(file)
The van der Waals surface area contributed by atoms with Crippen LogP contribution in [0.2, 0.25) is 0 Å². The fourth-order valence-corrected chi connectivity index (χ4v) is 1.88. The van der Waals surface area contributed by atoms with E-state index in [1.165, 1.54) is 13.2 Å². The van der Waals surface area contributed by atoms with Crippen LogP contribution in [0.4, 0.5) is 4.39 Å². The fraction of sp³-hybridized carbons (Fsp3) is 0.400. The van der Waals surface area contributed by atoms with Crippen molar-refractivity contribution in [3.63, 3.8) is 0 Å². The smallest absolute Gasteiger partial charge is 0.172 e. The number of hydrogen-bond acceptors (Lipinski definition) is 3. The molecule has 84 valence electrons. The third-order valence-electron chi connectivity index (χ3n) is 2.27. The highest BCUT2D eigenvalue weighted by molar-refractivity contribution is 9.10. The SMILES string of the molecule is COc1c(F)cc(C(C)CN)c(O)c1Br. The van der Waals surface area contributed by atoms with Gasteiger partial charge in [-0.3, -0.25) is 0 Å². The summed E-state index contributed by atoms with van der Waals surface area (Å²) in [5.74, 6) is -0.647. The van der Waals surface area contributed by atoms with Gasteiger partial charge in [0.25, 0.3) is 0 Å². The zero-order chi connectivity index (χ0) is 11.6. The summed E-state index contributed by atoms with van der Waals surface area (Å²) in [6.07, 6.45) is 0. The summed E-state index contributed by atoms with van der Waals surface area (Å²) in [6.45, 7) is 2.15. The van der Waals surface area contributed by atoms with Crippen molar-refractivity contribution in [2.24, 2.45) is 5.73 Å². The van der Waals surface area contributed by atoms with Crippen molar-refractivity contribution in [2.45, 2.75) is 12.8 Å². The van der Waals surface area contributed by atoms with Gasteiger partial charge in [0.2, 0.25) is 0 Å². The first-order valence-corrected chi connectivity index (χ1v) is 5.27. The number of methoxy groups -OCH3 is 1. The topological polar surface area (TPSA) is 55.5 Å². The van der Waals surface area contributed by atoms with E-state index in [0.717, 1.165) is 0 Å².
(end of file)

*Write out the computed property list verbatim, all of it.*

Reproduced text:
The van der Waals surface area contributed by atoms with Crippen LogP contribution in [0.2, 0.25) is 0 Å². The fourth-order valence-corrected chi connectivity index (χ4v) is 1.88. The van der Waals surface area contributed by atoms with E-state index in [1.165, 1.54) is 13.2 Å². The van der Waals surface area contributed by atoms with Crippen LogP contribution in [0.4, 0.5) is 4.39 Å². The fraction of sp³-hybridized carbons (Fsp3) is 0.400. The van der Waals surface area contributed by atoms with Crippen molar-refractivity contribution in [3.63, 3.8) is 0 Å². The smallest absolute Gasteiger partial charge is 0.172 e. The number of hydrogen-bond acceptors (Lipinski definition) is 3. The molecule has 84 valence electrons. The third-order valence-electron chi connectivity index (χ3n) is 2.27. The highest BCUT2D eigenvalue weighted by molar-refractivity contribution is 9.10. The SMILES string of the molecule is COc1c(F)cc(C(C)CN)c(O)c1Br. The van der Waals surface area contributed by atoms with Gasteiger partial charge in [-0.3, -0.25) is 0 Å². The summed E-state index contributed by atoms with van der Waals surface area (Å²) in [5.74, 6) is -0.647. The van der Waals surface area contributed by atoms with Gasteiger partial charge in [0.25, 0.3) is 0 Å². The zero-order chi connectivity index (χ0) is 11.6. The summed E-state index contributed by atoms with van der Waals surface area (Å²) in [6.07, 6.45) is 0. The summed E-state index contributed by atoms with van der Waals surface area (Å²) in [6.45, 7) is 2.15. The van der Waals surface area contributed by atoms with Crippen molar-refractivity contribution in [2.24, 2.45) is 5.73 Å². The van der Waals surface area contributed by atoms with Crippen molar-refractivity contribution in [2.45, 2.75) is 12.8 Å². The van der Waals surface area contributed by atoms with Gasteiger partial charge in [0.2, 0.25) is 0 Å². The first-order valence-corrected chi connectivity index (χ1v) is 5.27. The number of methoxy groups -OCH3 is 1. The topological polar surface area (TPSA) is 55.5 Å². The van der Waals surface area contributed by atoms with E-state index in [0.717, 1.165) is 0 Å².